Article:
7 Things to Do in Nome
Whether you wish to see the famed northern lights dance across the midnight sky or speedy dogsleds at the Iditarod, there are many ways to experience the beauty of Nome on Alaska’s Seward Peninsula. Here are seven top activities to choose from during your stay.
1. Experience Alaska Native Culture
From a subsistence lifestyle to music and art, Alaska Native culture is vibrant in Nome. Located on the edge of the Bering Sea, Nome is a hub for northwest Alaska. Visitors who want to experience its indigenous culture should head to the Carrie M. McLain Memorial Museum. The museum offers a wide variety of displays and historical pictures to help visitors discover the lifestyles and art of the indigenous Bering Strait people.
Travelers can also check out the local shops to purchase Alaska gifts such as sealskin slippers and art that includes numerous types of ivory, jade, and soapstone carvings.
2. Be Awed by the Northern Lights
Travel to Nome to see the northern lights. This hub city is easy to get to but far enough from city lights that you’ll get bright and beautiful show. When supercharged solar particles colliding with the earth’s atmosphere cause green and even purple lights to dance across the sky, Nome has plenty of prime viewing spots close by.
For the best experience, check the aurora forecast or join a guided northern lights tour with a knowledgeable guide who will know the best viewing spots. Nothing tops off an Alaska trip like stunning views of the lights.
3. Go Fishing
Catch your limit in Nome! The area contains 14 rivers where travelers can catch a variety of fish, including large Arctic grayling, salmon, and pike. Pack in gear or visit one of the local outfitters to get set up with all the essentials. Fishing licenses may be purchased online or at many different stores around town. Travelers can set out on their own or book a guided fishing trip to find the best fishing holes.
Some guided fishing trips travel far off the beaten path, and even include overnight options in remote cabins and helicopter rides to isolated fishing holes. Take a short flight complete with amazing views before hiking down river with a guide. It’s not uncommon to spot a bear, moose, or musk ox along the way. Experienced guides will do their best to make sure that visitors with little to no fishing experience can get in on the action.
4. Explore Gold Rush History
Nome boomed when gold was discovered by historical figures known as the “three lucky Swedes” at Anvil Creek in 1898, and then the following year on its beaches. After that, people stampeded to the area and Nome’s population grew to 28,000. Today, Nome’s population is about 3,800 and there is still some gold-mining work in the area.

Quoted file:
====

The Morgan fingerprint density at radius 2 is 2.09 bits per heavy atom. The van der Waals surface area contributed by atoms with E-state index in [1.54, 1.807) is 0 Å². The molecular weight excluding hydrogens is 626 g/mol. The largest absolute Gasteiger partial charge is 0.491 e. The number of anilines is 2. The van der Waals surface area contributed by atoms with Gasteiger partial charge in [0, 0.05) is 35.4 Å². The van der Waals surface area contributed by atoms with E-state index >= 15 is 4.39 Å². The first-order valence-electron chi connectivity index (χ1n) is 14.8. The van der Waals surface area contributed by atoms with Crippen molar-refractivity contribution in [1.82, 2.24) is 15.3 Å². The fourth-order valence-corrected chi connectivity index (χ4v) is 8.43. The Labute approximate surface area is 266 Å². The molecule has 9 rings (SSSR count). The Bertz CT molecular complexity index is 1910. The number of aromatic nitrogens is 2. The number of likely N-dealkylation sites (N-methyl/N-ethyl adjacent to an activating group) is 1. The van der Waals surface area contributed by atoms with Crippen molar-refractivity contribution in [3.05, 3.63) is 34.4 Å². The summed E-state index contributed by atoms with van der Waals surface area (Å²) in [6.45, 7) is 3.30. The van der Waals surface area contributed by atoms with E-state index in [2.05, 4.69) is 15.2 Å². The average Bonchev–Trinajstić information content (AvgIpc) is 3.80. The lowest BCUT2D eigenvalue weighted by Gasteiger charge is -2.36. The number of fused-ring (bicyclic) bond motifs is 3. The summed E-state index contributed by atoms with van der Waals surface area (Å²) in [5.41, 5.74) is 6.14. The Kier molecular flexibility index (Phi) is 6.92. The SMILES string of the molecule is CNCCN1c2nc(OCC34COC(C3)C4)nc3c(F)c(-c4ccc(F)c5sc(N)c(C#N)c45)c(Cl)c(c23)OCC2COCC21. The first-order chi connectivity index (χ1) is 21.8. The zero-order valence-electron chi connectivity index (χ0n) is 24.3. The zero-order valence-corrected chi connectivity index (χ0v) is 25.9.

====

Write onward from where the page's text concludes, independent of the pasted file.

Nome tour companies offer a variety of gold-panning experiences. Try gold panning in a local creek and visit historical buildings and cabins. When touring the town, many artifacts of the Gold Rush can be seen, including abandoned dredges, steam engines, old mining claims, and more. Take a picture with the largest gold pan in the United States before heading to the beach.
Visitors can spend hours beachcombing near Nome and discover gold-mining equipment on the beach or in shallow waters. Some of it is still in use today!
5. See the Iditarod Finish
Nome is perhaps best known as the finish line of the Iditarod Trail Sled Dog Race. The nearly 1,000-mile race begins the first Saturday in March with a ceremonial start in Anchorage and an official start in Willow, and Nome's Iditarod festivities begin a week after the start and continue as the mushers trickle in.
During the finish of the race, Nome’s population grows by approximately 1,000 people waiting for finishers to arrive. Meet some of the biggest names in the dog mushing industry while keeping an eye out for dog teams and their mushers rolling into town.
6. See Alaska’s Beach, Tundra, and Forest
Travel the 350 miles of road system around Nome to explore the miles of beach, tundra, and forest in the area. Get the real Alaska beach experience walking Nome’s shoreline. There is plenty of sand, and beachcombers will discover everything from driftwood to beach glass and other items hidden in the sand.
The unique landscape of the tundra offers endless miles of treeless wilderness to explore and is blanketed with abundant wildflowers and tundra plants. Beginning in June, the landscape blossoms with wildflowers and berry bushes that transition into magnificent colors before winter sets in. Discover the tundra blooms and even go berry picking.
In the summer, drive to the end of the Nome-Council Road to find the western end of the Interior region’s boreal forest. The forest is made up of mostly black and white spruce mixed with cottonwood, willow, and alder thickets.
7. Look for Wildlife
From coast to tundra, Nome’s landscapes are home to a variety of animal species, making it a prime location for wildlife viewing. Musk oxen and moose can often be seen in the willow thickets and brown bears roam the region. In the winter, watch for Arctic fox on the hunt for their next meal. Other critters visitors can spot include beavers, wolves, and wolverines.
Many species of birds live in Nome throughout the summer and winter. Head out to the tundra to watch for rare curlews or look to the boreal forest for songbirds in the summer. In the winter, watch out for gyrfalcons and ptarmigans in the snow.
Don’t forget the marine life in Nome. Whales can be seen in ocean waters and salmon are often visible swimming up local streams when they leave the ocean to spawn.
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